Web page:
Using Reduction to Create Primary & Secondary Alcohols

Instructor: Amanda Robb

Amanda holds a Masters in Science from Tufts Medical School in Cellular and Molecular Physiology. She has taught high school Biology and Physics for 8 years.

This lesson will cover how reduction of carbonyl compounds can be carried out to form primary and secondary alcohols. In addition to reviewing the process, we'll also look at examples.

What Are Alcohols?

Many of us are familiar with the alcohol known as ethanol. It's the main ingredient in alcoholic beverages like beer and wine. It's also used in pharmaceuticals, fuels, and perfumes. But, there are other alcohols too. Alcohols are important parts of solvents, fuels, antifreeze, and cleaning solutions. Synthesis of alcohols is an important process in manufacturing too.

All alcohols have a hydroxyl group attached to a carbon that is part of an organic molecule. A hydroxyl group is a hydrogen attached to an oxygen molecule (OH). Alcohols have different classifications depending on where the hydroxyl group is located.

  • Primary alcohols are alcohols that have a hydroxyl group on a carbon that is also attached to two hydrogen atoms and another carbon.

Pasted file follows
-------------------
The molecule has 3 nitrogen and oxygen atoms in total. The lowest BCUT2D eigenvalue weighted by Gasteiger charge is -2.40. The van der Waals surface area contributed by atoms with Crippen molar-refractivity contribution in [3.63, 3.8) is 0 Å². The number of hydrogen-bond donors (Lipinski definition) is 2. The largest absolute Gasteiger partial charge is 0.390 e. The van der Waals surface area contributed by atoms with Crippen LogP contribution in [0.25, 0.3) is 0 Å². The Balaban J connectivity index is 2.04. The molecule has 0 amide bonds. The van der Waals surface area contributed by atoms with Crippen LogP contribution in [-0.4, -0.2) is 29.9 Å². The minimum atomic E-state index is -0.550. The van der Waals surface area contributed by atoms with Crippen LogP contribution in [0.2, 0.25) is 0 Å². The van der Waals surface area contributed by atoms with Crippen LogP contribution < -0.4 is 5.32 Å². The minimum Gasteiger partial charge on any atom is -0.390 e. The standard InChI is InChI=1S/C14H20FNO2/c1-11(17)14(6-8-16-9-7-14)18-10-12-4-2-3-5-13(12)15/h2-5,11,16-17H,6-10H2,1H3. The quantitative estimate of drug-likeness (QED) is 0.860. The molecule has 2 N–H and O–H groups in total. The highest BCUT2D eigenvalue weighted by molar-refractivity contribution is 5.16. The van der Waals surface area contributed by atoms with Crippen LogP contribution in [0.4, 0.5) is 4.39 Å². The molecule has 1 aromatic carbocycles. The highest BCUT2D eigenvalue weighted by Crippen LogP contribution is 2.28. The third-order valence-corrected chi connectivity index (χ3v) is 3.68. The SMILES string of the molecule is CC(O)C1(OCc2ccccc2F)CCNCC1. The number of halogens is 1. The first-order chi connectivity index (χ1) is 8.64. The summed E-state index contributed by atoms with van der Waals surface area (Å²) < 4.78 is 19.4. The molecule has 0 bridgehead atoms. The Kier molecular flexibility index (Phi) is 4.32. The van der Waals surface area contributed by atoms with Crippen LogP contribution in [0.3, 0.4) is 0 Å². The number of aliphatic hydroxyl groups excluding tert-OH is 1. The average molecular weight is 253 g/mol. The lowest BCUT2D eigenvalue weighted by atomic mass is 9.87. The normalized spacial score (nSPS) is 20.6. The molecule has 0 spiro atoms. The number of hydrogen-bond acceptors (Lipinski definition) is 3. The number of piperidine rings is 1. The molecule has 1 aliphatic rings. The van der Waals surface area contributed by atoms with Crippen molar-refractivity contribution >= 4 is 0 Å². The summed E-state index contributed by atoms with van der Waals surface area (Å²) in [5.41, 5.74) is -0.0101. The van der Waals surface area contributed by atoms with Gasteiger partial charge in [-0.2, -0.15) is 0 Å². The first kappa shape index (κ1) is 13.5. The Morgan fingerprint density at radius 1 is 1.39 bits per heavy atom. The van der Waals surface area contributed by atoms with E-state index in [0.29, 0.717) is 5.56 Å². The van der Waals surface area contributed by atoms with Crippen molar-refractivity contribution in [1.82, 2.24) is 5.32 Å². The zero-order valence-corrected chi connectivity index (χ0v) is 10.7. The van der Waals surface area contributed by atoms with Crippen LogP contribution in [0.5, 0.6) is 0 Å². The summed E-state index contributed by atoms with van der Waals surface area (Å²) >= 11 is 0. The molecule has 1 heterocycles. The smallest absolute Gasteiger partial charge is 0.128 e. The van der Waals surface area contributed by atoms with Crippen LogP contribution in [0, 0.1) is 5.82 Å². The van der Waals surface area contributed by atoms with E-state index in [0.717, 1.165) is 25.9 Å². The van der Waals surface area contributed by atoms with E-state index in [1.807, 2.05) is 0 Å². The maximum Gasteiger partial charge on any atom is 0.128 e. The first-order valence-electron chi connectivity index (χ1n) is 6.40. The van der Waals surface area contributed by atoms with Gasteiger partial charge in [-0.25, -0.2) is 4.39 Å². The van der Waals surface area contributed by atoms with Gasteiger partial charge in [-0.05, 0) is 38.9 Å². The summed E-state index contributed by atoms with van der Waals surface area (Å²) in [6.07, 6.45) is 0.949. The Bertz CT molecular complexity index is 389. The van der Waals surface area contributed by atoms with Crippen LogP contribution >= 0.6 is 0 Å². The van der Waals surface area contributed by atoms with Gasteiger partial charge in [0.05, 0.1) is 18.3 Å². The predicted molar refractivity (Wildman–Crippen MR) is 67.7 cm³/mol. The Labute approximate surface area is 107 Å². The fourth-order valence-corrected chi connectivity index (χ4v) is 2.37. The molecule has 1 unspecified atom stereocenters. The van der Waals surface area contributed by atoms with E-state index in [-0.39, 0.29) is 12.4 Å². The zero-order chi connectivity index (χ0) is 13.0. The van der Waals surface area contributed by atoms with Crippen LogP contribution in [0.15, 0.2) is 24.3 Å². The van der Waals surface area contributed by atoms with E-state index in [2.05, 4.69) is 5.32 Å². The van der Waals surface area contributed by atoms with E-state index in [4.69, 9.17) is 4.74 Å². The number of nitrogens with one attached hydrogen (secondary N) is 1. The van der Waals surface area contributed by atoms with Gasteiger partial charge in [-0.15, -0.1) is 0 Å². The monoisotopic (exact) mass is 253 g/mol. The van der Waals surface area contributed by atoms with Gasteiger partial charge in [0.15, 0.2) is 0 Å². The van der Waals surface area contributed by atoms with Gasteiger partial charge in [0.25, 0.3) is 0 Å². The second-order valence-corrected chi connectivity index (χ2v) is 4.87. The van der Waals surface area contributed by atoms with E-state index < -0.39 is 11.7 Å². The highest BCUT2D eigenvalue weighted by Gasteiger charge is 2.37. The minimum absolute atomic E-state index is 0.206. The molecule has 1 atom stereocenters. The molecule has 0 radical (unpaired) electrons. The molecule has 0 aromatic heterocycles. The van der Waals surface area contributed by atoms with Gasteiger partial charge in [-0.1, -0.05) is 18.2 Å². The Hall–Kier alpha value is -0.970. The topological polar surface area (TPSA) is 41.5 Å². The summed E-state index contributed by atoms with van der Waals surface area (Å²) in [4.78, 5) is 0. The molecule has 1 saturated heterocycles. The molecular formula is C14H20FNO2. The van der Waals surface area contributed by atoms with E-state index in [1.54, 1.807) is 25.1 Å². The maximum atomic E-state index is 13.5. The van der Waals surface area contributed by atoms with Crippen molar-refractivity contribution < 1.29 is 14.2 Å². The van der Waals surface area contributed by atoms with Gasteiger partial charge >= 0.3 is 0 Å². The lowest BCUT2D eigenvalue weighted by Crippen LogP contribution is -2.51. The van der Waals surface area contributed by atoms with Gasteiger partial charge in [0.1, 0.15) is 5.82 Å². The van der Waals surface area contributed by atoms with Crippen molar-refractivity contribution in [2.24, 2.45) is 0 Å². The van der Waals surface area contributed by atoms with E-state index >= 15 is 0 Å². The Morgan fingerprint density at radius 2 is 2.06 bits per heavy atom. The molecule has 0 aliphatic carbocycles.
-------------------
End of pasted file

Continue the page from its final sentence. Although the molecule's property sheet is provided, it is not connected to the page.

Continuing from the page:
• Secondary alcohols are alcohols that have a hydroxyl group attached to a carbon that is attached to two other carbons and one hydrogen.
  • Tertiary alcohols have a hydroxyl group attached to a carbon that is bound to three other carbons.

Reduction of Carbonyl Compounds

Carbonyl compounds are molecules that have a carbon attached to an oxygen with a double bond. Carbonyl compounds have a polar covalent bonds, meaning that the electrons are shared unequally between two atoms. The oxygen atom is much more electronegative compared to the carbon atom, so it pulls the electrons closer, creating a partial positive charge on the carbonyl carbon and a partial negative charge on the oxygen atom. This creates a place for the nucleophile to attack during the reduction.

Three types of molecules containing carbonyl groups can be reduced to alcohols, carboxylic acids, esters, and ketones. Let's look at the reduction of each in detail next.

Carboxylic Acids

Carboxylic acids are carbonyl compounds where the carbonyl carbon is attached to a hydroxyl group and an organic molecule. Carboxylic acids can be reduced to primary alcohols using the reagent, lithium aluminum hydride in the presence of water and acid. First, the hydroxyl group is deprotonated by the aluminum. Then, the carbonyl carbon can undergo nucleophilic attack, which causes the oxygen of the hydroxyl group to leave. Then, the lithium can once again attack the carbonyl carbon, causing the oxygen atom to accumulate a negative charge. Lastly, the oxygen atom is protonated into an alcohol group.

carboxylic acid reduction

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